The Average Ransomware Payment Is Rising

The average ransomware payment is growing as criminals become more sophisticated in their attacks, according to a report released by ransomware incident response company Coveware. 

According to Coveware’s Q4 2018 Global Ransomware Marketplace Report, the average ransom increased by 13% to $6733 in Q4 2018 compared to Q3’s $5973.

It's difficult to judge the statistical margin of error for these figures because the company, which bases the data on ransomware cases handled by its support team, doesn't divulge the exact number of ransomware cases that it has dealt with. However, it says that the increase is probably down to the more targeted nature of recent attacks. Attackers focused on larger targets and honed their attacks using social engineering, it explains. It pointed to the rising use of ransomware strains that tend to demand higher ransoms, like SamSam and Ryuk.

The average ransomware incident lasted 6.2 days and cost $54,904 in downtime, according to the company, which said that the average ransomware-related downtime increased 47% over Q3.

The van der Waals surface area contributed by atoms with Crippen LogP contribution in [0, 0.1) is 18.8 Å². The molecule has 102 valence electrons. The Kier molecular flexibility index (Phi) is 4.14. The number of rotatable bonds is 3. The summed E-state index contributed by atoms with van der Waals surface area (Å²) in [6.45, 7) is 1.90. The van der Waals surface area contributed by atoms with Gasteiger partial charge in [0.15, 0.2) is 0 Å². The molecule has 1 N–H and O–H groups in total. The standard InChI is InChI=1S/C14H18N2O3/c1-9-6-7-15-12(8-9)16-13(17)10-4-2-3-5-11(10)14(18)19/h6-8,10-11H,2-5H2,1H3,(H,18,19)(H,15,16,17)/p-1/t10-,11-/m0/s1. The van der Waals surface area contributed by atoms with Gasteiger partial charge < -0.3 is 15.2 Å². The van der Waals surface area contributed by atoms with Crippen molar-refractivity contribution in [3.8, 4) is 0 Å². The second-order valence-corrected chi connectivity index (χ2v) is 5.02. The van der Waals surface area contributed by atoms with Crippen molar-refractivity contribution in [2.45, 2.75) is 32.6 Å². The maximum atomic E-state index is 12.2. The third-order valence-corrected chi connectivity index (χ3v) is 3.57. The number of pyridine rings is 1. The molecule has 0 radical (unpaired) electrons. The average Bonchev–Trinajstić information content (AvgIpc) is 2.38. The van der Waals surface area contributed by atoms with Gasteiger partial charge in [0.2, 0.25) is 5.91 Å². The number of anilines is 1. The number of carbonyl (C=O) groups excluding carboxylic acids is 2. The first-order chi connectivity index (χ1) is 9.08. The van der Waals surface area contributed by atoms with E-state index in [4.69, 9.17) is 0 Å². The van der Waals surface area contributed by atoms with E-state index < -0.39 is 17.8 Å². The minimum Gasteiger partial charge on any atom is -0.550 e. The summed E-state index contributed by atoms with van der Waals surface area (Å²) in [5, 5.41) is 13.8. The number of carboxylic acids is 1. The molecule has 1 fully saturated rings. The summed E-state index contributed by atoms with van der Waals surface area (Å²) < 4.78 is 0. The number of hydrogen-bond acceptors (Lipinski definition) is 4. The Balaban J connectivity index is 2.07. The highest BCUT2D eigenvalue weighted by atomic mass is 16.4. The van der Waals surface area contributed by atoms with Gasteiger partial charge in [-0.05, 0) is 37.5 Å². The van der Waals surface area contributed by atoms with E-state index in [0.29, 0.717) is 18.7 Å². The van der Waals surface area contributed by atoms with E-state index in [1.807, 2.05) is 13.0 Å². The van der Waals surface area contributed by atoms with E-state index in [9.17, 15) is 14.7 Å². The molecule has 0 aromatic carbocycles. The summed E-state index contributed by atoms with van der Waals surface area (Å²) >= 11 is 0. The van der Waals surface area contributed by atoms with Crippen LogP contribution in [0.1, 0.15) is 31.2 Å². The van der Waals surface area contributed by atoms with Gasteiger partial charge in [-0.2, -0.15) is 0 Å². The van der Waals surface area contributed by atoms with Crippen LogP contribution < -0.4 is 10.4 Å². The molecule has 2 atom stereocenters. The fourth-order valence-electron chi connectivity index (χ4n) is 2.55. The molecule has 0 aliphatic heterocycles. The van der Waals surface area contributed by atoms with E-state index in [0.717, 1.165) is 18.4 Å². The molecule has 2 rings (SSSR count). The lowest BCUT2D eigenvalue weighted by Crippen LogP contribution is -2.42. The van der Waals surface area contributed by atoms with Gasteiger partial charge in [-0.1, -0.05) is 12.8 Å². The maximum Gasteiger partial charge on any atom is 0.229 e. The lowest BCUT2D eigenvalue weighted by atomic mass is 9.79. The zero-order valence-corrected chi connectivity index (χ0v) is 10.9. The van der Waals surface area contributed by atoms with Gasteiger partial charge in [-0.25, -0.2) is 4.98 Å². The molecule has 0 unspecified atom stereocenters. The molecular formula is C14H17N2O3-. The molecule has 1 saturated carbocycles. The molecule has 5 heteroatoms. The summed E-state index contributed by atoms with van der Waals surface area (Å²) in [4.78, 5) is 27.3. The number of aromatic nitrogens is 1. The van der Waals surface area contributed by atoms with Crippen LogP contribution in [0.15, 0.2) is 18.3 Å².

The biggest factor in that increasing downtime is the rising number of compromised backup systems. 75% of organizations that paid a ransom had their backups encrypted by ransomware too, the company said.

Professional services was the hardest-hit sector at 22.4%, followed by software services (13.8%) and financial services and healthcare, the latter two sectors each garnering 12.1%.

“We also observed an increase in local healthcare facilities being targeted," the report said. "These attacks typically caused the facility to close their doors until critical scheduling and patient EMR servers could be recovered.”

Coveware calls itself a “first responder” for ransomware incidents. One of its services includes ransomware payments. The company will facilitate a rapid payment so that customers get their files back. The report claims that 93% of ransomware crooks sent a decryption tool upon receipt of a ransom payment. On average, victims were able to recover around 95% of their data with these tools.

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